Brown: If Iowa can't fix offense, outlook is grim
On Iowa's second possession of the second half, a six-point lead still in its back pocket, guard Mike Gesell took a 3-pointer. It spun out.
And the Hawkeyes spun out of control shortly after in a 56-44 loss to Northern Iowa on Saturday in the Big Four Classic nightcap at Wells Fargo Arena.
You've got to give Northern Iowa's suffocating defense a high-five, to start with. The Panthers turned up the heat in impressive style. They made Iowa's motion offense look like it was operating in slow motion the final 20 minutes.
The Hawkeyes had just three field goals and 15 points the second half. Former Hawkeye guard Devyn Marble scored 30 points by himself the last time these teams met in the Big Four Classic two years ago. The 44 points were fewest ever by a Fran McCaffery-coached Iowa team, which covers 149 games.
"Move," McCaffery barked at his team as it tried to execute in the second half. "Move."
But the Panthers were a step ahead, blocking passing lanes and beating Iowa players to the spot.
Northern Iowa started playing downhill, its defense forcing Iowa to play uphill. Soon, it became a one-sided avalanche. And the Hawkeyes' disturbing trend of substandard second halves continued.
"Well, we didn't make shots," Iowa's Aaron White said. "That was apparent. And when the going got tough, we kind of went to one-on-one action."
It was the fewest points a Hawkeye team has scored since Todd Lickliter's final team lost 67-40 at Wisconsin in 2009-10. Three field goals in 24 attempts the second half. Zero for seven from 3. Ten turnovers to no assists the second half.
Zero chance to win with numbers like that.
"I think Aaron nailed it," McCaffery said. "They scored the first couple of hoops the second half, we started going a little one-on-one. We had a couple of really good looks at it. It's kind of been the story of our team. I didn't see a ton of horrendous shots, or insane plays."
The story of this team has become the gang that can't shoot straight.
Iowa entered the game ninth in the Big Ten in scoring (72.3 points a game), 13th in field goal percentage defense (.420) and 13th in three-point percentage (.303). Those averages will drop after 44 points and 27.5 percent shooting from the field.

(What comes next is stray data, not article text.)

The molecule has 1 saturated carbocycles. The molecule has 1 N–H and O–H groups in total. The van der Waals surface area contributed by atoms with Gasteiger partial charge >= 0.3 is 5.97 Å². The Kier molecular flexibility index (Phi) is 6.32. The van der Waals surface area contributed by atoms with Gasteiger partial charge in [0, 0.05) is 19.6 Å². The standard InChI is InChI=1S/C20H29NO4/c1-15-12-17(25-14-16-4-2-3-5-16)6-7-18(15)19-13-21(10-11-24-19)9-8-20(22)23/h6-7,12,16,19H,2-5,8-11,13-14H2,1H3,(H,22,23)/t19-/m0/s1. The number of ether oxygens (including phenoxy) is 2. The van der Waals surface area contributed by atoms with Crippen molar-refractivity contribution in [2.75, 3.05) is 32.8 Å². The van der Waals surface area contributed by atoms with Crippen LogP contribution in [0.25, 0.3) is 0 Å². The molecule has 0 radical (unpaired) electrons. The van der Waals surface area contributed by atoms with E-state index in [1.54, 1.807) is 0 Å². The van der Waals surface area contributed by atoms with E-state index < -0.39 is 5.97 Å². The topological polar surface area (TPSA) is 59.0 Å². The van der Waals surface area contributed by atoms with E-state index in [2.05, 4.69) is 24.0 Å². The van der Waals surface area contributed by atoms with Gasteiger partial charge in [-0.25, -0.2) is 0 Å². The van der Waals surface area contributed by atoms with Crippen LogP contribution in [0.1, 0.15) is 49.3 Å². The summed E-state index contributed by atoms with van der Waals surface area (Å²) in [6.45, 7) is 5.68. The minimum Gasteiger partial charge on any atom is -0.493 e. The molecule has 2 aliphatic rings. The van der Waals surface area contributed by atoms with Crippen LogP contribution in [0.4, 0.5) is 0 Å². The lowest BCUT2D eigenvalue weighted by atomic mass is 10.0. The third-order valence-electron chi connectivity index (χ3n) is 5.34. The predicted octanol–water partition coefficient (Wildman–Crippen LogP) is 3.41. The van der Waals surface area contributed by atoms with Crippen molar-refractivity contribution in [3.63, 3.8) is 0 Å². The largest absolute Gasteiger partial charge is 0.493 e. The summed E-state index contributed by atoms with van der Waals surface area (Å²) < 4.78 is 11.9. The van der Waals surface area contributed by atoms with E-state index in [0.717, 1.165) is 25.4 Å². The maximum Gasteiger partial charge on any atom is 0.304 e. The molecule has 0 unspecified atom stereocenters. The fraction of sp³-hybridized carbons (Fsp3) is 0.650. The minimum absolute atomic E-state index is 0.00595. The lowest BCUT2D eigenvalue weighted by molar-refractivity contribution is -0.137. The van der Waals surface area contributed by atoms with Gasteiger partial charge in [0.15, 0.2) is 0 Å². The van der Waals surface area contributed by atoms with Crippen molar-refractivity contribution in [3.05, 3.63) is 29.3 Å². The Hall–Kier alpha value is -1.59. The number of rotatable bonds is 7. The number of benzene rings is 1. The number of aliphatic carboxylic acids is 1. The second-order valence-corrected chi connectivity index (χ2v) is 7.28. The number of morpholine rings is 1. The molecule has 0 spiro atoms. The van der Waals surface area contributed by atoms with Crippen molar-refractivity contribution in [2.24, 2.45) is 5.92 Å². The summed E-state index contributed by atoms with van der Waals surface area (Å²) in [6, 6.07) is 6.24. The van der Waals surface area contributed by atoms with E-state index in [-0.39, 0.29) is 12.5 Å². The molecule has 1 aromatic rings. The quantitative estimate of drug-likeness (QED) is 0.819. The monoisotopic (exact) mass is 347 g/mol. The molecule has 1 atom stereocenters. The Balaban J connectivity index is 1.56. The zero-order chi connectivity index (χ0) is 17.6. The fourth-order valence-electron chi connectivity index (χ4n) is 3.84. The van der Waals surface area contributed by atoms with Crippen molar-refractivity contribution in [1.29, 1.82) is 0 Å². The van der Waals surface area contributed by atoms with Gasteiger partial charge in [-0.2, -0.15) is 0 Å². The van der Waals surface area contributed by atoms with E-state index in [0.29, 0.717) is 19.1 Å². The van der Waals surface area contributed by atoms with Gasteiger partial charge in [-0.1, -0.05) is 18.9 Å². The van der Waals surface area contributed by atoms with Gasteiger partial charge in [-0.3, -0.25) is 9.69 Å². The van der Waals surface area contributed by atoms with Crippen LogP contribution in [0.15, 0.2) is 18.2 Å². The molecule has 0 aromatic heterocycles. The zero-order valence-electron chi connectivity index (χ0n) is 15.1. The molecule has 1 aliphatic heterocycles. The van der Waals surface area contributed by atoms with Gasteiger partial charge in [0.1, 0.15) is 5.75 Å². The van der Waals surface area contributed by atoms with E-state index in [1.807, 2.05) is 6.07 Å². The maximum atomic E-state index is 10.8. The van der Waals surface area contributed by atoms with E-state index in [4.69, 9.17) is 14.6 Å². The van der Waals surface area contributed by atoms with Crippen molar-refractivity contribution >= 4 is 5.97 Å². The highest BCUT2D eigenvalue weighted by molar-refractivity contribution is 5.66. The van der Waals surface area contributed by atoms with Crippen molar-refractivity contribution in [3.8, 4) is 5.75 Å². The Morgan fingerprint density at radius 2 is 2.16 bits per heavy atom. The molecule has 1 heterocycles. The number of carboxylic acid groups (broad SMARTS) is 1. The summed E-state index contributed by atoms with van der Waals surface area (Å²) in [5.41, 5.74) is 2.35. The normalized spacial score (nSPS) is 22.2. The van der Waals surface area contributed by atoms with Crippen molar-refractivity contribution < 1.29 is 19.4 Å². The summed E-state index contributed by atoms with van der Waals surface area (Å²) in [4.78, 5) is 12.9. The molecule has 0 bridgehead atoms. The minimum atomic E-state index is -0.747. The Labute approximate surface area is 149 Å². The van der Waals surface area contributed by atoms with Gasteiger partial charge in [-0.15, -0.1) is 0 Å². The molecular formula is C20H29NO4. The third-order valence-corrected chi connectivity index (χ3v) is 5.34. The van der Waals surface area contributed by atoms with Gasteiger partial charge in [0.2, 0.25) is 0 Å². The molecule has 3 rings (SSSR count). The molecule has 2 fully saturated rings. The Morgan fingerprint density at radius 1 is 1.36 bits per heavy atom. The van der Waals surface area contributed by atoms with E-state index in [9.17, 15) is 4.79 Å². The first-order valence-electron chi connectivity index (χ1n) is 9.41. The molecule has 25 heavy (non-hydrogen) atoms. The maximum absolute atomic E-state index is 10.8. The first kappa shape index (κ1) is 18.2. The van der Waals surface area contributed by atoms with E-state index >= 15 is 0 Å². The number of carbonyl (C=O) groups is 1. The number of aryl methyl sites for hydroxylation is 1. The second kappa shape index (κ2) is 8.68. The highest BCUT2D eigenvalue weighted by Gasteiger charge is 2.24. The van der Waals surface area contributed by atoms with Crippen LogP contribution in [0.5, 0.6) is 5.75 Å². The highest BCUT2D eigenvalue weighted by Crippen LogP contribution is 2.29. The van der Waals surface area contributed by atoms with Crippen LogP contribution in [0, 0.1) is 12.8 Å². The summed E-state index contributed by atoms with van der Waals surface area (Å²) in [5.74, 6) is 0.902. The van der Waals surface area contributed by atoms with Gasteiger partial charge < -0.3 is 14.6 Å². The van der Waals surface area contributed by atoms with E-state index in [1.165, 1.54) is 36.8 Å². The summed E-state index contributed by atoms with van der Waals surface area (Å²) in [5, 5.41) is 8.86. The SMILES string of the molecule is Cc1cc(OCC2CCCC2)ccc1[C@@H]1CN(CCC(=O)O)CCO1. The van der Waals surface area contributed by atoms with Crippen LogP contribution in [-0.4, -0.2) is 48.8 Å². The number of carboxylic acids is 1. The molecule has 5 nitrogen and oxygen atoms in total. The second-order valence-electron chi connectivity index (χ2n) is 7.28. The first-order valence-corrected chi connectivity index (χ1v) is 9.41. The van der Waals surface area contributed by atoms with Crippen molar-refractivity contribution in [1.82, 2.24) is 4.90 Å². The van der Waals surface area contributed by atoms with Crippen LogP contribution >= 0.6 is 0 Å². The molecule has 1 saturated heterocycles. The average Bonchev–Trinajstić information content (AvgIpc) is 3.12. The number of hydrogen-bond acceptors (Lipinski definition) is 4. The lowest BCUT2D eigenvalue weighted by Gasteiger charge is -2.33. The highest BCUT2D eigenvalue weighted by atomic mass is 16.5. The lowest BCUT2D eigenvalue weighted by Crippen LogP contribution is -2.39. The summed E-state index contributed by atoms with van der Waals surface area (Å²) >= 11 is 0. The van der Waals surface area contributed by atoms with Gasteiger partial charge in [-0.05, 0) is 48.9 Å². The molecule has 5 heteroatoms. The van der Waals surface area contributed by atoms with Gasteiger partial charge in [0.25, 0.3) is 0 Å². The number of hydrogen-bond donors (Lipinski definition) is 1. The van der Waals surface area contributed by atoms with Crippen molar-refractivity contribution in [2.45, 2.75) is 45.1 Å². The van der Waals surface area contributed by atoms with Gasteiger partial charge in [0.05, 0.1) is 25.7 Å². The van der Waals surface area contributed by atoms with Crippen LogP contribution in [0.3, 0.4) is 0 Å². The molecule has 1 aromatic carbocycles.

McCaffery acknowledged his team is feeling the heat.
"Clearly, they're feeling pressure," he said.
After taking a 29-23 halftime lead, the Hawkeyes scored just one point in its first nine possessions of the closing half, and one field goal in the first 9 minutes and 15 seconds.
That's how you lose to a Northern Iowa team that got a taste of the top 25 two weeks ago and deserves to be back there this week. The Panthers are 10-1, and Wichita State is probably looking over its shoulder nervously with the Missouri Valley Conference season rapidly approaching.
Iowa dropped to 8-4. The Hawkeyes are now 1-4 against teams that are or were in the top 25 this season and currently have an RPI inside the top 100.
The Hawkeyes love to play up-tempo basketball, but Northern Iowa was able to make this a half-court game and limit Iowa's easy baskets. There were a lot of bad statistics on Iowa's side of the boxscore. But maybe the most shocking one was this: no fast-break points.
None. Zip. Zero.
The Panthers also kept Iowa off the foul line, another of its most productive ways to score. In the first 11 games of the season, Iowa had made more free throws (174) than its opponents had attempted (169). But the Hawkeyes attempted just six in the first 33-minutes plus of the game.
Add it all up, and it's painfully clear that McCaffery has his work cut out for him in the days and weeks ahead. He's got to find a way to get his team to score.
That's something I never thought I'd be saying about a coach who came to Iowa City with an offense-first reputation.
Hawkeye columnist Rick Brown is a 10-time Iowa Sportswriter of the Year. Follow him on Twitter: @ByRickBrown.